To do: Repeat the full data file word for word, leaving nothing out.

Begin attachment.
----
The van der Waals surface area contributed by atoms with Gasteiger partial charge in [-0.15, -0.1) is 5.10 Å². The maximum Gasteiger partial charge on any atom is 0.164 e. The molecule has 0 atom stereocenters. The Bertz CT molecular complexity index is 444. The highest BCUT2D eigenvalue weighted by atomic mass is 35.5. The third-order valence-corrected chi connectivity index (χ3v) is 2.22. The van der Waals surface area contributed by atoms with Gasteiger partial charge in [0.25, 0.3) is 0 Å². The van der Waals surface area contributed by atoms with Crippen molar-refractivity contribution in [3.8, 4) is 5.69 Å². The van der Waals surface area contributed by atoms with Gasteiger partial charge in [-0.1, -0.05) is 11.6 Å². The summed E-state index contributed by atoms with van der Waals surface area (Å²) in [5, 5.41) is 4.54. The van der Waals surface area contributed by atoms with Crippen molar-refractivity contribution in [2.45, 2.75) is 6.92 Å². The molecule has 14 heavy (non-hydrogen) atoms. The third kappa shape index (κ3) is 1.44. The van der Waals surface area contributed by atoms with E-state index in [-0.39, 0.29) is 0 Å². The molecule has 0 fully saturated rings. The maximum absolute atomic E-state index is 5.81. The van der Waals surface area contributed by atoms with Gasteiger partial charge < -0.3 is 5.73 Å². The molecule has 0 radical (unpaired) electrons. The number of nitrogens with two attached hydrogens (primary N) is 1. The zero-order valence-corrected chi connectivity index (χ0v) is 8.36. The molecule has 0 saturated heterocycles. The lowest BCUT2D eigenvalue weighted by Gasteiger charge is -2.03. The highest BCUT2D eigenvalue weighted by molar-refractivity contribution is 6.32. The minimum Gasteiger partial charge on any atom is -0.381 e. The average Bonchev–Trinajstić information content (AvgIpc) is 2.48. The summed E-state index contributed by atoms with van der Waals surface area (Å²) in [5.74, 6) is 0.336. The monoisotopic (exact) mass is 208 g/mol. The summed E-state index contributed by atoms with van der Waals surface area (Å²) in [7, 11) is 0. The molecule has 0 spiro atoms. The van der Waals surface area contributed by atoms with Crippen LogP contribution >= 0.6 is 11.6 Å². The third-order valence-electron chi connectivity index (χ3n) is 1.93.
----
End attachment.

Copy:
The van der Waals surface area contributed by atoms with Gasteiger partial charge in [-0.15, -0.1) is 5.10 Å². The maximum Gasteiger partial charge on any atom is 0.164 e. The molecule has 0 atom stereocenters. The Bertz CT molecular complexity index is 444. The highest BCUT2D eigenvalue weighted by atomic mass is 35.5. The third-order valence-corrected chi connectivity index (χ3v) is 2.22. The van der Waals surface area contributed by atoms with Gasteiger partial charge in [0.25, 0.3) is 0 Å². The van der Waals surface area contributed by atoms with Crippen molar-refractivity contribution in [3.8, 4) is 5.69 Å². The van der Waals surface area contributed by atoms with Gasteiger partial charge in [-0.1, -0.05) is 11.6 Å². The summed E-state index contributed by atoms with van der Waals surface area (Å²) in [5, 5.41) is 4.54. The van der Waals surface area contributed by atoms with Crippen molar-refractivity contribution in [2.45, 2.75) is 6.92 Å². The molecule has 14 heavy (non-hydrogen) atoms. The third kappa shape index (κ3) is 1.44. The van der Waals surface area contributed by atoms with E-state index in [-0.39, 0.29) is 0 Å². The molecule has 0 fully saturated rings. The maximum absolute atomic E-state index is 5.81. The van der Waals surface area contributed by atoms with Gasteiger partial charge < -0.3 is 5.73 Å². The molecule has 0 radical (unpaired) electrons. The number of nitrogens with two attached hydrogens (primary N) is 1. The zero-order valence-corrected chi connectivity index (χ0v) is 8.36. The molecule has 0 saturated heterocycles. The lowest BCUT2D eigenvalue weighted by Gasteiger charge is -2.03. The highest BCUT2D eigenvalue weighted by molar-refractivity contribution is 6.32. The minimum Gasteiger partial charge on any atom is -0.381 e. The average Bonchev–Trinajstić information content (AvgIpc) is 2.48. The summed E-state index contributed by atoms with van der Waals surface area (Å²) in [5.74, 6) is 0.336. The monoisotopic (exact) mass is 208 g/mol. The summed E-state index contributed by atoms with van der Waals surface area (Å²) in [7, 11) is 0. The molecule has 0 spiro atoms. The van der Waals surface area contributed by atoms with Crippen LogP contribution >= 0.6 is 11.6 Å². The third-order valence-electron chi connectivity index (χ3n) is 1.93.